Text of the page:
Well, Nicodemus would have known a little about the Holy Spirit. In the Old Testament the Holy Spirit came upon special people like David, and Samson, and Saul, at special times to help do them a particular task from God. And I guess that’s a little bit how people see the Holy Spirit today. A special presence of God in special people like Mother Teresa, maybe, or Desmond Tutu, but not really for ordinary Christians like ourselves.

But is that really who the Holy Spirit is – God’s special presence for God’s special people? Listen carefully to what Jesus says in verse 5, I tell you the truth, no-one can enter the kingdom of God unless he is born of water and the Spirit. So if you want to be a Christian, if you want to be counted as a member of God’s kingdom, then you need the Holy Spirit in your life. A Christian is not in the first instance someone who does the right things, or knows all about matters of religion, but someone who simply says to God, “I need you to save me. I need you to fill my life with your Holy Spirit to give me your peace and your presence”.

And the good news is that thanks to Jesus, everyone who prays this prayer receives the Holy Spirit. That’s what Paul is talking about in Romans 8:16 when he says, The Spirit himself testifies with our spirit that we are God’s children. Because the proof we are a child of God, and that we are part of His kingdom is the Holy Spirit filling us with His presence and His peace. With what result? That we can know God as Father – not in some abstract theoretical way, but in a living, growing relationship of prayer and worship and praise. And this relationship really is open to everyone – whether young or old, male or female, rich or poor. You can too can have the Holy Spirit in your life right now, right here this morning.

Of course it may be that you are wondering how all this is possible. Certainly Nicodemus did. As he listened to all this new and wonderfully different teaching of Jesus, I am sure that all kinds of questions came tumbling into his mind. But the most fundamental one was this, How can this be? After all, it’s no small thing asking God to fill your life with His Holy Spirit. Indeed the more you think about it, the more it seems to be an impossible request. Because you know that deep within you are things you really know need sorting, secrets that maybe nobody else knows, temptations and fears you try your best to hide, and letting God into those kind of dark places – well, it’s kind of scary, admittedly all the wrong things you have done.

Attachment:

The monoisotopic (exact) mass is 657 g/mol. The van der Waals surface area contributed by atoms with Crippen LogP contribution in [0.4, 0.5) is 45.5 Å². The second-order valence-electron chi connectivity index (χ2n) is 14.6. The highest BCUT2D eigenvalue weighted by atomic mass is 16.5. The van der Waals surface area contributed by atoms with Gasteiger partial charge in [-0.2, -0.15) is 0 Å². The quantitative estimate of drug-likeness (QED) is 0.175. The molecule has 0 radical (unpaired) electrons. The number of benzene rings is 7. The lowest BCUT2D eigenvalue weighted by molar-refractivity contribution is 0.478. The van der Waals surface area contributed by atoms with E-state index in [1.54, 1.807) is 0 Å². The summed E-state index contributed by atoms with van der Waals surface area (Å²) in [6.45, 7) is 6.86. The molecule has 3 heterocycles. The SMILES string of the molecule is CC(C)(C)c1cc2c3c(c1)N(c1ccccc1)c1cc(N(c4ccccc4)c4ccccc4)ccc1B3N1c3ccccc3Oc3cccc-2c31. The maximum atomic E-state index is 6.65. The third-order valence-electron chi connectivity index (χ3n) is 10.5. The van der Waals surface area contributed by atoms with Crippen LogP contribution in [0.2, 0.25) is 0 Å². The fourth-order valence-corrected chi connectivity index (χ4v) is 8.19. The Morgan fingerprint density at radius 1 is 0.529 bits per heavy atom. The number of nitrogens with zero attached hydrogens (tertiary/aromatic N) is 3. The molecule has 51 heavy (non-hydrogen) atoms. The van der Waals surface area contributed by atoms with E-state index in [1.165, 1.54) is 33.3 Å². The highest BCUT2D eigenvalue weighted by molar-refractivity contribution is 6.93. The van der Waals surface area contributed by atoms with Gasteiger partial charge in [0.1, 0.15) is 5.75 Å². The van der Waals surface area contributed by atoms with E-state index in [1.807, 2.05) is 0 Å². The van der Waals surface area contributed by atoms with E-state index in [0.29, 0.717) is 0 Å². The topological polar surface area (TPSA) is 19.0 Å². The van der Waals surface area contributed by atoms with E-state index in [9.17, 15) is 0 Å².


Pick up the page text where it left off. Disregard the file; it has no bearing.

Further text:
That’s why Jesus makes his third point, you haven’t understood the cross of Christ.

Let’s talk for a moment about snakes. The one thing we all know about snakes is that in most parts of the world they are poisonous. I understand, for example, that when you go to the toilet in certain parts of Australia you have to be particularly careful if you want to avoid being bitten. Now there is a story in the Old Testament – in the book of Numbers – of how God sent a plague of snakes upon the people of Israel who were grumbling against His goodness and His love. It sounds a harsh, primitive kind of story, but really it is a picture for us of the pernicious influence of sin. Sin is like a snakebite that spreads its venom throughout the human race – and none of us are immune.  It’s no use saying we are better than our neighbour down the road or we’ve never hurt anybody. When it comes to the final examination at the end of our lives, all of us will be found wanting before the throne of God. Whether we are vicar or a churchwarden, a housewife or a schoolboy – the verdict is all the same. Our profession, our qualifications, even our religion, all will count as nothing.